Posted: 21 / 02 / 2021
The court in confiscation proceedings needs, separately, to reach conclusions concerning the amounts of the defendant’s benefit and his available amount. But while these are separate exercises, what impact does the defendant’s benefit have on his available amount?
The judgment in Barwick
The Court of Appeal in the confiscation case of R v Barwick  EWCA Crim 3551 said, “Once it is proved that he has received the benefit, it is pragmatic, and entirely fair to the defendant, to place upon him the onus of showing (to the civil standard) that he no longer has the proceeds or that their extent or value has diminished”.
This passage is sometimes quoted by prosecutors in their s16 statements.
The judgment in Telli
In another, slightly more recent, confiscation case Telli v Revenue and Customs Prosecutions Office  EWCA Civ 1385 the Court of Appeal said, “The statute requires a defendant, if he can, to prove, for the purposes of s.5(3) [of the Drug Trafficking Act 1994] that the amount which might be realised at the time the confiscation order is made, is less than the amount to be assessed to be the value of his proceeds of drug trafficking. Accordingly, if a defendant is found not to have disclosed the nature and extent of his realisable assets, a correct view of the statutory scheme is that he cannot satisfy a court that the total value of all his realisable property is less than the value of the proceeds of his drug trafficking”.
The implication appears to be that the Crown Court should find that the defendant’s available amount is not less than his benefit unless the defendant himself presents evidence, which is accepted as credible by the court, that his available amount is less. In practice, experience shows that the defendant’s evidence is seldom accepted as credible in confiscation proceedings – after all he has just been convicted.
The judgment in Walbrook
Perhaps the oldest Court of Appeal judgment which prosecutors are apt to quote in s 16 statements in this connection is one from the confiscation case of R v Walbrook and Martin  15 Cr App R (S) 783 that the onus is on the defendant to produce “clear and cogent evidence; vague and generalised assertions unsupported by evidence will rarely if ever be sufficient to discharge the burden on the defendant”.
Although all of these cases were decided under legislation which pre-dated the Proceeds of Crime Act 2002, that in itself does not render these judgments irrelevant to current confiscation proceedings.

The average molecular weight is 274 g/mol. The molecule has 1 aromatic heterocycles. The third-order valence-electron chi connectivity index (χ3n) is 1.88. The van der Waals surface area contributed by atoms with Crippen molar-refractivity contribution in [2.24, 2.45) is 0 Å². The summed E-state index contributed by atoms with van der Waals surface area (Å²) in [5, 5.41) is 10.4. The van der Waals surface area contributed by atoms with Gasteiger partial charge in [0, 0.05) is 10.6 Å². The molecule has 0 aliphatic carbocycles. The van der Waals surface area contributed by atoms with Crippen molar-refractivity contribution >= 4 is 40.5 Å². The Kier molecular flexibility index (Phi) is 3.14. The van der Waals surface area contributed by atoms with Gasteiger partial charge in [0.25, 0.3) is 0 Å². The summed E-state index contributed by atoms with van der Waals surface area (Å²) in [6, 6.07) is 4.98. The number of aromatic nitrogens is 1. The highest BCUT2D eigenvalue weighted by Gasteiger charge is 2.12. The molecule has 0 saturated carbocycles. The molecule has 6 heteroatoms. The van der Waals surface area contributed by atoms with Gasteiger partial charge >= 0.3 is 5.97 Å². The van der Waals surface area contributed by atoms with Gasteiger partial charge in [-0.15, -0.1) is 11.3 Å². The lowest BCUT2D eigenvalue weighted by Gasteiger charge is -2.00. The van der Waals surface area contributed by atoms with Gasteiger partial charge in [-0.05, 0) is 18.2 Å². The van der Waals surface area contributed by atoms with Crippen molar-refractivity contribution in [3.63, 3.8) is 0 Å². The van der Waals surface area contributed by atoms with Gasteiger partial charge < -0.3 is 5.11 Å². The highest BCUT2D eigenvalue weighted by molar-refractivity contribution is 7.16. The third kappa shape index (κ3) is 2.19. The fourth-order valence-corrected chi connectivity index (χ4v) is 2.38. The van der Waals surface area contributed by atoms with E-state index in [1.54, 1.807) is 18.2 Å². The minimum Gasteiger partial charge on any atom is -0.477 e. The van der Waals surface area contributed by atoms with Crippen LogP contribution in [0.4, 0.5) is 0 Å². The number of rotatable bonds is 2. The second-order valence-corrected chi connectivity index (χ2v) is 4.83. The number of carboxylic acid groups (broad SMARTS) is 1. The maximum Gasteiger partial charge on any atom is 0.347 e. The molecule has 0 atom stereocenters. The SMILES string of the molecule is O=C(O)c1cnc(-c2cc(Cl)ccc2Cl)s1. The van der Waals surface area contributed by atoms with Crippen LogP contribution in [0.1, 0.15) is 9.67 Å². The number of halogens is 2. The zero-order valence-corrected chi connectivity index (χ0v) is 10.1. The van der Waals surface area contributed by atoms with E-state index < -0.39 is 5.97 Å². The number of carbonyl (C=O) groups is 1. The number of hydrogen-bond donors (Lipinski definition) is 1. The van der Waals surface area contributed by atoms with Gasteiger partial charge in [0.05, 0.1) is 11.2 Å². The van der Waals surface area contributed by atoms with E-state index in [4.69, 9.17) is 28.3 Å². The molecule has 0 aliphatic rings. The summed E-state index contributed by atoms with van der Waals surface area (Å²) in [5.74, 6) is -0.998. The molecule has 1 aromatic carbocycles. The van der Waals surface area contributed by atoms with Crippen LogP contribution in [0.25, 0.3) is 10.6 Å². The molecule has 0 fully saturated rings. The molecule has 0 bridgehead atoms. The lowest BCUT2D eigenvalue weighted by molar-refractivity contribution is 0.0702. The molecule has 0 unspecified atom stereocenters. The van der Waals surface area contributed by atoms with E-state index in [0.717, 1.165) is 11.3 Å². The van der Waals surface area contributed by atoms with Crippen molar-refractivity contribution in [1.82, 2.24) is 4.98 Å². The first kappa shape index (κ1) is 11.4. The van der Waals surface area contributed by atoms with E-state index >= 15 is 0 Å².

But do these judgments necessarily hand an unassailable advantage to the prosecution?
Placing these quotes in context
In truth, all of these quotes need to be understood in the context of the facts in the cases in which they arose.
Walbrook in context
In Walbrook the court was concerned with the recovery of a doubtful debt which the defendant asserted was uncollectible. The full quote is, “where a defendant has an asset in the form of a debt, the onus is on him to satisfy the court that the realisable value of the debt is less than its face value. In our view, this he must do by producing clear and cogent evidence; vague and generalised assertions unsupported by evidence will rarely if ever be sufficient to discharge the burden on the defendant”.
The case was referred to in Glaves v CPS  EWCA Civ 69 where it was said, “As the prosecutor’s statements in the present case illustrate, courts are routinely reminded of the dictum in Wallbrook and Glasgow that the defendant must produce clear and cogent evidence, and that generalised assertions will rarely be sufficient to discharge the burden. The truth is that there is a balance of judgment to be struck. The courts are right to treat with some scepticism generalised assertions by someone whose credibility may be deeply suspect by reason of the facts of the offence. Absence of independent credible evidence to corroborate a defendant’s account is not fatal as a proposition of law, but it may well be fatal as a matter of fact. That, as I have said, is a matter for the judgment of the court considering the confiscation application”.